I am so busy that you must be extra pleased, please, to get a letter today. The translation of Papa's book has ended by interesting me to such an extent that I can't leave off working at it. I do it officially in his presence for an hour daily, he as full of mistrust of my English as ever, trying to check it with a dictionary, and using picturesque language to convey his disgust to me that he should be so imperfectly acquainted with a tongue so useful. He has forgotten the little he learned from my mother in the long years since her death, and he has the natural conviction of authors in the presence of their translators that the translator is a grossly uncultured person who will leave out all the nuances. For an hour I plod along obediently, then I pretend I must go and cook. What I really do is to run up to my bedroom, lock myself in, and work away feverishly for the rest of the morning at my version of the book. It is, I suppose, what would be called a free translation, but I protest I never met anything quite so free. Papa's book is charming, and the charm can only be reproduced by going repeatedly wholly off the lines. Accordingly I go, and find the process exhilarating and amusing. The thing amuses and interests me; I wonder if it would amuse and interest other people? I fear it would not, for when I try to imagine it being read by my various acquaintances my heart sinks with the weight of the certainty that it couldn't possibly. I imagine it in the hands of Joey, of Frau von Lindeberg, of different people in Jena, and the expression my inner eye sees on their faces makes me unable for a long while to go on with it. Then I get over that and begin working again at my salad. It really is a salad, with Papa as the groundwork of lettuce, very crisp and fresh, and myself as the dressing and bits of garnishing beetroot and hard-boiled egg. I work at it half the night sometimes, so eager am I to get it done and sent off. Yes, my young friend, I have inherited Papa's boldness in the matter of sending off, and the most impressive of London publishers is shortly to hold it in his sacred hands. And if his sacred hands forget themselves so far as to hurl it rudely back at me they yet can never take away the fun I have had writing it.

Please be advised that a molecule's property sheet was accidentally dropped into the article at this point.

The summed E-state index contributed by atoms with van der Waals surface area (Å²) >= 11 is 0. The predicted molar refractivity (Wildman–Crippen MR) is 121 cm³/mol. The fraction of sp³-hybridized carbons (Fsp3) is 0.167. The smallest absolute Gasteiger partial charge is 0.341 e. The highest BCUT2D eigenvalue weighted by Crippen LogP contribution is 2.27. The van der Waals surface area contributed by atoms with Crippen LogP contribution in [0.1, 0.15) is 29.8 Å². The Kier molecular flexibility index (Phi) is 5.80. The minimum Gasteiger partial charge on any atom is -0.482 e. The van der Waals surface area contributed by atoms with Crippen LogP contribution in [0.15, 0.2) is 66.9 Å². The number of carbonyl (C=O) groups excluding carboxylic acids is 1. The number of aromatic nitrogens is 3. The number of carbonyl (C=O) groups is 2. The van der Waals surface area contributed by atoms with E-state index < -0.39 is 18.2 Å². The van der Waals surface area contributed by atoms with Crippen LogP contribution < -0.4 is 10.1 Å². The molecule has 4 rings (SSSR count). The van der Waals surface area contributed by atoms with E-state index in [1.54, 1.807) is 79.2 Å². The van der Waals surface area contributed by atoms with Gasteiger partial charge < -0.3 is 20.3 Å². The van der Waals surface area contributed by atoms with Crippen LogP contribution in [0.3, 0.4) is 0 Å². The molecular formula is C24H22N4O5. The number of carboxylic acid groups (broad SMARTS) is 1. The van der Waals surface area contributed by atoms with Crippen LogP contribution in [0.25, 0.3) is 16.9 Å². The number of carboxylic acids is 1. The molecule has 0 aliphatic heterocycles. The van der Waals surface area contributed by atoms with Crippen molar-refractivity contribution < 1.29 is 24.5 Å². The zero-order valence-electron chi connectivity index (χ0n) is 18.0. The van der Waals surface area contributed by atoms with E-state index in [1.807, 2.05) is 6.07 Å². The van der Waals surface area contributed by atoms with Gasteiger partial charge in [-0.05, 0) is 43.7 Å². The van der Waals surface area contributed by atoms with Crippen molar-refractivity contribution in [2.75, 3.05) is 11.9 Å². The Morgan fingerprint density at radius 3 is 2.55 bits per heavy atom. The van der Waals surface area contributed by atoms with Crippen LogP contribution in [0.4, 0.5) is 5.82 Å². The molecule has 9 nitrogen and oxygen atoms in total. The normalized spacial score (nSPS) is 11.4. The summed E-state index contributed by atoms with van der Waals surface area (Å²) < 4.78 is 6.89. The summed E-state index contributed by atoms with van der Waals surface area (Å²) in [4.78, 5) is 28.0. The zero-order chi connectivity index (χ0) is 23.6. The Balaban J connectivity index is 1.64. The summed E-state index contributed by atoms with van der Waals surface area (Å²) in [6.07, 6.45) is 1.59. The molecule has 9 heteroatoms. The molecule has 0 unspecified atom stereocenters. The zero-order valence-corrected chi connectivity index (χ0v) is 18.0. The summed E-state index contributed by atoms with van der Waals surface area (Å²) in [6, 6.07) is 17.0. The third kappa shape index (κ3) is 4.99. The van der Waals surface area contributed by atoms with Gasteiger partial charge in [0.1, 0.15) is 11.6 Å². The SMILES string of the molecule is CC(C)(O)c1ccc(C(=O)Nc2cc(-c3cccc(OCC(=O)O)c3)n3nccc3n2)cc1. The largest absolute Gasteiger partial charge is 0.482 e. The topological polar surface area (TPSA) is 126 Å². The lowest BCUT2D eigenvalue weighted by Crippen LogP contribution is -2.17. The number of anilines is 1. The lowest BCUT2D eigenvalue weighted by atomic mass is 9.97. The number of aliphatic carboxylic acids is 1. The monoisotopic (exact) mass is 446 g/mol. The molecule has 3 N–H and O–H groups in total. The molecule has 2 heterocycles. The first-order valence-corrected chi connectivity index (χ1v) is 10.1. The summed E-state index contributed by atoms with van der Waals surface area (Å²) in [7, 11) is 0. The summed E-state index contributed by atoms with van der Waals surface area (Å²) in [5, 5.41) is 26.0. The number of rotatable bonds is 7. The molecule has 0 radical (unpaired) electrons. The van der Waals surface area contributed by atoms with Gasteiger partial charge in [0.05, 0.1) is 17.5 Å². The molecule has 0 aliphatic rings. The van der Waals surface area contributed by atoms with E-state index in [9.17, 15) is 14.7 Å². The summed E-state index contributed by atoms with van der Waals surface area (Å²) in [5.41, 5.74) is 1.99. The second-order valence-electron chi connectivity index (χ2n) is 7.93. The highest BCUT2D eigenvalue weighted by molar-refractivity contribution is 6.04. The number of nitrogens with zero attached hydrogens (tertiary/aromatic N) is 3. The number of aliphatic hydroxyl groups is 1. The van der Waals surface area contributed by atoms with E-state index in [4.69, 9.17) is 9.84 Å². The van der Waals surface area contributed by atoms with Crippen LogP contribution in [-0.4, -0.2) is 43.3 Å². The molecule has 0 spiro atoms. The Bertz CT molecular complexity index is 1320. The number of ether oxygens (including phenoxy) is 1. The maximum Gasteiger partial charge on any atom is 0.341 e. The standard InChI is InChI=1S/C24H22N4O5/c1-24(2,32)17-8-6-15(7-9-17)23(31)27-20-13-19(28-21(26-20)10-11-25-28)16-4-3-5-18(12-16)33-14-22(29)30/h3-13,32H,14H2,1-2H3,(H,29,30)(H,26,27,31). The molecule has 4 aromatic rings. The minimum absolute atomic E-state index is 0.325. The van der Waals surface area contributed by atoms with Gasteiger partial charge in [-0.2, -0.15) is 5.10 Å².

Yours sincerely,

ROSE-MARIE SCHMIDT.

Joey's father is expected to-morrow, and the whole Galgenberg is foggy with the fumes of cooking. Once his consent is given the engagement will be put in the papers and life will grow busy and brilliant for Frau von Lindeberg. She talks of removing immediately to Berlin, there to give a series of crushingly well-done parties to those of her friends who are supposed to have laughed when Vicki was thrown over by her first lover. I don't believe they did laugh; I refuse to believe in such barbarians; but Frau von Lindeberg, grown frank about that disastrous story now that it has been so handsomely wiped off Vicki's little slate, assures me that they did. She doesn't seem angry any longer about it, being much too happy to have room in her heart for wrath, but she is bent on this one form of revenge. Well, it is a form that will gratify everybody, revenger and revengee equally I should think.